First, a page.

Keeping MCAS, but upping math standard seen as alternative
By State House News Service | October 14, 2015, 15:59 EST
STATE HOUSE — Education Secretary James Peyser wrote an op-ed in September laying out the choice the state Board of Education faces in November in choosing between keeping the state’s MCAS exam or adopting a new student assessment known as PARCC.
But new research suggests a third option: continuing with the current MCAS exam but setting a higher score threshold in math to ensure that more students are ready for the rigors of college.
The study, conducted by Mathematica Policy Research for the state Executive Office of Education and released on Tuesday, involved first-year college students and found scores on the MCAS exam predict college performance as well as scores on the PARCC exam, which was developed by a consortium of states to align with Common Core standards. Scores on both exams are comparable to SAT scores in predicting college outcomes, according to the study.
But researchers found PARCC’s math standard predicts a higher level of college performance than meeting the MCAS standard for proficiency, with students who achieve the college-ready standard on PARCC less likely to need remediation than students who achieve the proficient standard on MCAS. Students meeting PARCC’s college-ready standard earned a 2.81 grade point average in first-year college math courses and students at the proficient standard on the MCAS earned a 2.39 GPA.
As a result, researchers said that in order to align math performance standards with college readiness, the state “could either adopt the PARCC exam or create a higher math standard on the MCAS exam.”
In his op-ed, Peyser, Gov. Charlie Baker’s point person on education issues, didn’t take his own stance on MCAS versus PARCC, concluding only that “regardless of which test the board chooses, the Commonwealth must recommit itself to maintaining and improving its system of standards, assessments, and accountability for results.”
A Peyser aide told the News Service he plans to remain neutral on the topic until the Mathematica study is released as well as a “literature review of all the relevant studies on the assessment tests.” Aides said he also plans to listen to testimony at the board’s October meetings on Monday and Tuesday and testimony presented by the Department of Elementary and Secondary Education before he decides.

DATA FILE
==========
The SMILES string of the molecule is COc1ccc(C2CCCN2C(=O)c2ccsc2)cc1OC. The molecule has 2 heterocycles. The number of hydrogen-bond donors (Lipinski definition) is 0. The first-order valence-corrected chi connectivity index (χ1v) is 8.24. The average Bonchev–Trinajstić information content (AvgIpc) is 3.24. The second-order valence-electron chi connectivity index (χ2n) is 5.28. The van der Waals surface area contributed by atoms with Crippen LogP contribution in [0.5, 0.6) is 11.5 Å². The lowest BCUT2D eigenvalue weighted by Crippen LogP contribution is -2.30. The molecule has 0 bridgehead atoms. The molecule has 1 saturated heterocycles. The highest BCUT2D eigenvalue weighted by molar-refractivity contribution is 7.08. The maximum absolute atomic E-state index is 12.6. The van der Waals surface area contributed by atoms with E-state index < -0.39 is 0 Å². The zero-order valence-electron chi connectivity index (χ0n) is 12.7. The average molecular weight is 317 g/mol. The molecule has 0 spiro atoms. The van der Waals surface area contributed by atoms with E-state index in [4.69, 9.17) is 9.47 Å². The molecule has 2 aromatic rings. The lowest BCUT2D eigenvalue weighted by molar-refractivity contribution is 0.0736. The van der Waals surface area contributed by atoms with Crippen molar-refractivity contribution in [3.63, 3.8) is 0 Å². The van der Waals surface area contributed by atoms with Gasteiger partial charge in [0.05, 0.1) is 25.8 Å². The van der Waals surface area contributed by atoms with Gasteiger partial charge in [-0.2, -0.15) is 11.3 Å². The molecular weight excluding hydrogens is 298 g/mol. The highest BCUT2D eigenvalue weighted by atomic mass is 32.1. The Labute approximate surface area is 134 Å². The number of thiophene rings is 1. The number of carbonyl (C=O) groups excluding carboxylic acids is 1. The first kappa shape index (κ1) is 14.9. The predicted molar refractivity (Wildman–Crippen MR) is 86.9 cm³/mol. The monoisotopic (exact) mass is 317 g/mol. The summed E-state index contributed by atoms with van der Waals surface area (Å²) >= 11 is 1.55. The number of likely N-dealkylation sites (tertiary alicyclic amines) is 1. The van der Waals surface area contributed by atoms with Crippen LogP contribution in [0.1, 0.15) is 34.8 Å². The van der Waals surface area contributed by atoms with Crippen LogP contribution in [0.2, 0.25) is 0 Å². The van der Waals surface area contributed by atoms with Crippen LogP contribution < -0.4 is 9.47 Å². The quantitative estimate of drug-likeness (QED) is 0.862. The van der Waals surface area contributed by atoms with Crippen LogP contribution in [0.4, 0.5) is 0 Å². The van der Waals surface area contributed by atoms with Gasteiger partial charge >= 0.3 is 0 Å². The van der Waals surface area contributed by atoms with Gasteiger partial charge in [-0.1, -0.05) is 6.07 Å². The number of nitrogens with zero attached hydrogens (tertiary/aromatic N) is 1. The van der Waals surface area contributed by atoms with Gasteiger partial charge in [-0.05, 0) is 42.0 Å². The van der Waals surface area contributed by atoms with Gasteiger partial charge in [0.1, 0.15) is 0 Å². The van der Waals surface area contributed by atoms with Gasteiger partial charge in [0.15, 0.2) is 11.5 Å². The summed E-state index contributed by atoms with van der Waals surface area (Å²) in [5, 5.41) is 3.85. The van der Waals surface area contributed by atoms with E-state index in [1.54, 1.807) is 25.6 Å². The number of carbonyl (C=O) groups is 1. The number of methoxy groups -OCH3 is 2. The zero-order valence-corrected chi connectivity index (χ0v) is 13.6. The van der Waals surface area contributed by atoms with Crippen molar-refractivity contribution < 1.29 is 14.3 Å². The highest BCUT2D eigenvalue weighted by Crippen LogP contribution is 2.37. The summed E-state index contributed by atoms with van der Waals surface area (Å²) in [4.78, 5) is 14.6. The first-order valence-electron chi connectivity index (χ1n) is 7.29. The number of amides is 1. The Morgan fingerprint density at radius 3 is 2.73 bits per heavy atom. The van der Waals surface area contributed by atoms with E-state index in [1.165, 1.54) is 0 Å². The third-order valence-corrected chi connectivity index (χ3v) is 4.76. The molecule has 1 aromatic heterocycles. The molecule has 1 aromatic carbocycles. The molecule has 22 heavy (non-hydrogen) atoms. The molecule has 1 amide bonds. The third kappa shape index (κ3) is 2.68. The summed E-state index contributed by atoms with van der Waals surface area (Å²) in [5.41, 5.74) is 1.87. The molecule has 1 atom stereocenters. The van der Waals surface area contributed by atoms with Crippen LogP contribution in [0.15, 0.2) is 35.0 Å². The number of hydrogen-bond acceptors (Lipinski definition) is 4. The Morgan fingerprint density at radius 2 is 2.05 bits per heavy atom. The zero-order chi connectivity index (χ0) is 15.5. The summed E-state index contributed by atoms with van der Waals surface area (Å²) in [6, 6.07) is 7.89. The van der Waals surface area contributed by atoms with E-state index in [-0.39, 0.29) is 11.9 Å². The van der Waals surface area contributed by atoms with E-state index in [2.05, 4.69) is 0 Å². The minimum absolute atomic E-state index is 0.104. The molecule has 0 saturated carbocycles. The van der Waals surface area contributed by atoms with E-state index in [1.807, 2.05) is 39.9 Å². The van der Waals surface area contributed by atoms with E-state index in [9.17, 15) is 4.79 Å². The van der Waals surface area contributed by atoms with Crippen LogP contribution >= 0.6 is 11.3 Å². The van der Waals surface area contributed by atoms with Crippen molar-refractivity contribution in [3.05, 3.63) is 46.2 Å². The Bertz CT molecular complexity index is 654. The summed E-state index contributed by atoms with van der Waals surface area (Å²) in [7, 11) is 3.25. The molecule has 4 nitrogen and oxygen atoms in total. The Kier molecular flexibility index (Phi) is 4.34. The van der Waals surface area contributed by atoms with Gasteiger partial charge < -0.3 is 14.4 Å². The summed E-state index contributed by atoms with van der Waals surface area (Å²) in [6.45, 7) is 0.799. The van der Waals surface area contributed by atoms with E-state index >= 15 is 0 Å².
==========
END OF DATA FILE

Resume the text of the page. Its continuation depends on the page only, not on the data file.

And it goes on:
The board plans a special meeting Monday at 4 p.m. in Malden focused on student assessment. According to an Oct. 9 memo from Education Commissioner Mitchell Chester, the board will be briefed on research projects, Higher Education Commissioner Carlos Santiago will discuss K-12 assessment issues from the perspective of state universities and colleges, and there will be a discussion of research featuring PARCC Inc. director of assessment Jeff Nellhaus.
Regarding Tuesday’s meeting, Chester wrote that student assessment services official Bob Lee would present a state-level overview of results from last spring’s PARCC administration. He said state officials planned to release school and district summary reports in early November, and wrote that he expected over the holiday weekend to email board members detailed information on “the status of technology in schools and on the cost of needed upgrades.”
Board members may also be interested in “studies in the pipeline,” with the Thomas B. Fordham Institute and the Human Resources Research Organization collaborating on an independent review of PARCC and its alignment to our curriculum frameworks,” Chester wrote. Bellwether Education Partners is also conducting a review of the PARCC consortium’s governance structure and long-term sustainability.
— Written by Michael Norton
Copyright State House News Service